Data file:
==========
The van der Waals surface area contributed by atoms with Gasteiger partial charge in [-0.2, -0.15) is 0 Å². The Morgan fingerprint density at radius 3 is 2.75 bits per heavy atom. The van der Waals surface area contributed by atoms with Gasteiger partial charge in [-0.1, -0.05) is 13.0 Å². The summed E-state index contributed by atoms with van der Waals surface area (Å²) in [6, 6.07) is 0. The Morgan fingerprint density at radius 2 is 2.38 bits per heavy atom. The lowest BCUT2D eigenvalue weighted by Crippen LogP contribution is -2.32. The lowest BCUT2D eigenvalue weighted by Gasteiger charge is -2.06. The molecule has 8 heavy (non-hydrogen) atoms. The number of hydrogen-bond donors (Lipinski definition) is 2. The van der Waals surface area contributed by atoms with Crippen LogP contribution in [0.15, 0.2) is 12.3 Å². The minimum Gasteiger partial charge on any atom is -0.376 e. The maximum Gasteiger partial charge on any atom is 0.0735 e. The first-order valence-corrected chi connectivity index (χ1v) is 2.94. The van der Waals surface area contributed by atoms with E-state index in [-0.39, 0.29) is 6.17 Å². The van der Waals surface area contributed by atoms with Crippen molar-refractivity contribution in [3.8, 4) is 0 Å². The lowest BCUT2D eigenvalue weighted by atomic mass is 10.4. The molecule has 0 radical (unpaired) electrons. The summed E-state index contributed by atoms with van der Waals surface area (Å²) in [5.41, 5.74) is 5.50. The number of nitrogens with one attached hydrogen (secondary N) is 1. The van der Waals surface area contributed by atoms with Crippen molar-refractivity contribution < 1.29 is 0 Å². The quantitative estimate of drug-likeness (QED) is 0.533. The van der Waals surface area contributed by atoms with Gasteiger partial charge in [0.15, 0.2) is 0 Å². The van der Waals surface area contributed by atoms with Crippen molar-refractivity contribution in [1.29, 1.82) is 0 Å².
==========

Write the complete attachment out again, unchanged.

The van der Waals surface area contributed by atoms with Gasteiger partial charge in [-0.2, -0.15) is 0 Å². The Morgan fingerprint density at radius 3 is 2.75 bits per heavy atom. The van der Waals surface area contributed by atoms with Gasteiger partial charge in [-0.1, -0.05) is 13.0 Å². The summed E-state index contributed by atoms with van der Waals surface area (Å²) in [6, 6.07) is 0. The Morgan fingerprint density at radius 2 is 2.38 bits per heavy atom. The lowest BCUT2D eigenvalue weighted by Crippen LogP contribution is -2.32. The lowest BCUT2D eigenvalue weighted by Gasteiger charge is -2.06. The molecule has 8 heavy (non-hydrogen) atoms. The number of hydrogen-bond donors (Lipinski definition) is 2. The van der Waals surface area contributed by atoms with Crippen LogP contribution in [0.15, 0.2) is 12.3 Å². The minimum Gasteiger partial charge on any atom is -0.376 e. The maximum Gasteiger partial charge on any atom is 0.0735 e. The first-order valence-corrected chi connectivity index (χ1v) is 2.94. The van der Waals surface area contributed by atoms with E-state index in [-0.39, 0.29) is 6.17 Å². The van der Waals surface area contributed by atoms with Crippen molar-refractivity contribution in [3.8, 4) is 0 Å². The lowest BCUT2D eigenvalue weighted by atomic mass is 10.4. The molecule has 0 radical (unpaired) electrons. The summed E-state index contributed by atoms with van der Waals surface area (Å²) in [5.41, 5.74) is 5.50. The number of nitrogens with one attached hydrogen (secondary N) is 1. The van der Waals surface area contributed by atoms with Crippen molar-refractivity contribution < 1.29 is 0 Å². The quantitative estimate of drug-likeness (QED) is 0.533. The van der Waals surface area contributed by atoms with Gasteiger partial charge in [0.15, 0.2) is 0 Å². The van der Waals surface area contributed by atoms with Crippen molar-refractivity contribution in [1.29, 1.82) is 0 Å².